California Assembly Bill 5 (AB5) affects independent contractors throughout California, radically changing worker classification and reclassifying millions as employees. While this status change successfully reclassified strippers as employees as opposed to independent contractors, the measure has major shortcomings. It does a huge disservice by providing no explicit protections for strippers. Businesses are expected to follow AB5, but spotty regulation allows clubs to find loopholes.
Reagan, who was a dancer at Star Garden off and on for years, organized Stripper Strike NoHo. “This is one of the clubs that use a loophole to [get around] AB5 legislation; they’re not classifying us as employees. There is no protection for strippers under the AB5 law, which is upsetting… [so] our safety has been bulldozed. We come to these drastic measures because we have no other recourse.”
More than half of the dancers Knock LA spoke with at the picket line were not under contract, which is a violation of AB5. “I think these guys can’t breathe without violating some kind of ordinance or labor law, state or federal,” said Palmer. “But in terms of the payment scheme, there’s no loophole in California. It’s very clear under AB5 that dancers are employees by law, so there’s nothing you can write in your contract that is going to supersede what the law says about somebody’s classification… Regardless of whether or not it’s lawful to take a 50% cut of every lap dance, which I firmly believe it is not… there is no question that dancers need to be getting paid $15 an hour for every hour worked.”
When asked if any documents the dancers have signed could be referenced for this piece, Palmer’s response was shocking: “No, because the club has also unlawfully denied dancers copies of their signed contracts. There’s another wage-an-hour law in California that says that, if an employee asks for basically anything that they’ve signed or any pay stub on file, these employers are obligated to furnish it. Dancers have asked for their contracts, and were denied copies.”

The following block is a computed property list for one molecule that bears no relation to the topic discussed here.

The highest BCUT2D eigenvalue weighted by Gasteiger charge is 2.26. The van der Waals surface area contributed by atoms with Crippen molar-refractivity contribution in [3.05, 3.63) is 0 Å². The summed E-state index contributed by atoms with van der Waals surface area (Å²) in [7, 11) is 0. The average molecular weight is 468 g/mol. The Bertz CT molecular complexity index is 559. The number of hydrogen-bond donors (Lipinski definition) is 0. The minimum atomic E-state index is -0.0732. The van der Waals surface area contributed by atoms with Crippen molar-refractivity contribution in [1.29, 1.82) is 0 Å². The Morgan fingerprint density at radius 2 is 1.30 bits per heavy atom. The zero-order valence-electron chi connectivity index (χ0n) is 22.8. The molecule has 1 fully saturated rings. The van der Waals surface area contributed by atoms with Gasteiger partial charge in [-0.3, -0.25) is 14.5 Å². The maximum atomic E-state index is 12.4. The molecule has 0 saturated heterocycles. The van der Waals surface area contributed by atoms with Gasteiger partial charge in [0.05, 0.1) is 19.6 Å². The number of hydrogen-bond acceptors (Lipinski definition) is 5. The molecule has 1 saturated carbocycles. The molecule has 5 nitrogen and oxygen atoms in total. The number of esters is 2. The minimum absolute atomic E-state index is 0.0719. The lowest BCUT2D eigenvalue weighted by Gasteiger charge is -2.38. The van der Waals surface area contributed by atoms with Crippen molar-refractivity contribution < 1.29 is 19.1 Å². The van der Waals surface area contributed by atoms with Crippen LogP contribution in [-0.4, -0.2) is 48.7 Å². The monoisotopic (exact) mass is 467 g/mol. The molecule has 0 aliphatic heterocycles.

“You have to be sophisticated to get it right so you’re not violating any laws; you’re trying to fit in that loophole. [Star Garden] isn’t doing it right, and on top of that, they aren’t paying the dancers an hourly wage, which is a really clear violation of the law,” said Palmer.
There’s also a clear racial aspect to Star Garden’s hiring practices. Palmer continued, “We know that there’s race discrimination here because we can look at the numbers. You can just look at the dancers that dance at this club and see that there’s not a single Black dancer there, and we know that Black dancers have auditioned and been denied work.” Discrimination in hiring is infamously difficult to prove since employers can easily control the narrative about their hiring and there’s a lack of communication between rejected applicants. “When people apply for a job and they don’t get it, they’re not organized. It’s not like you know every other Black dancer who applied for a job at that same place and didn’t get it.”
As the strike intensified, word spread among the larger stripper community. Palmer’s optimism is infectious: “It’s catching fire among other dancers… Dancers in other clubs have been reaching out to them… sharing their horror stories, and cheering these dancers on. … I hope that this will just keep happening, and maybe this will create an opportunity for some of the dancers who have been discriminated against to come together and enforce their rights.”
Reagan lays their philosophy out simply: “Dancers’ safety is our bottom line. No matter what your views are on sex work, you can get behind safety for strippers in their workplace.”
*Dancers at the picket line use stage names for their anonymity.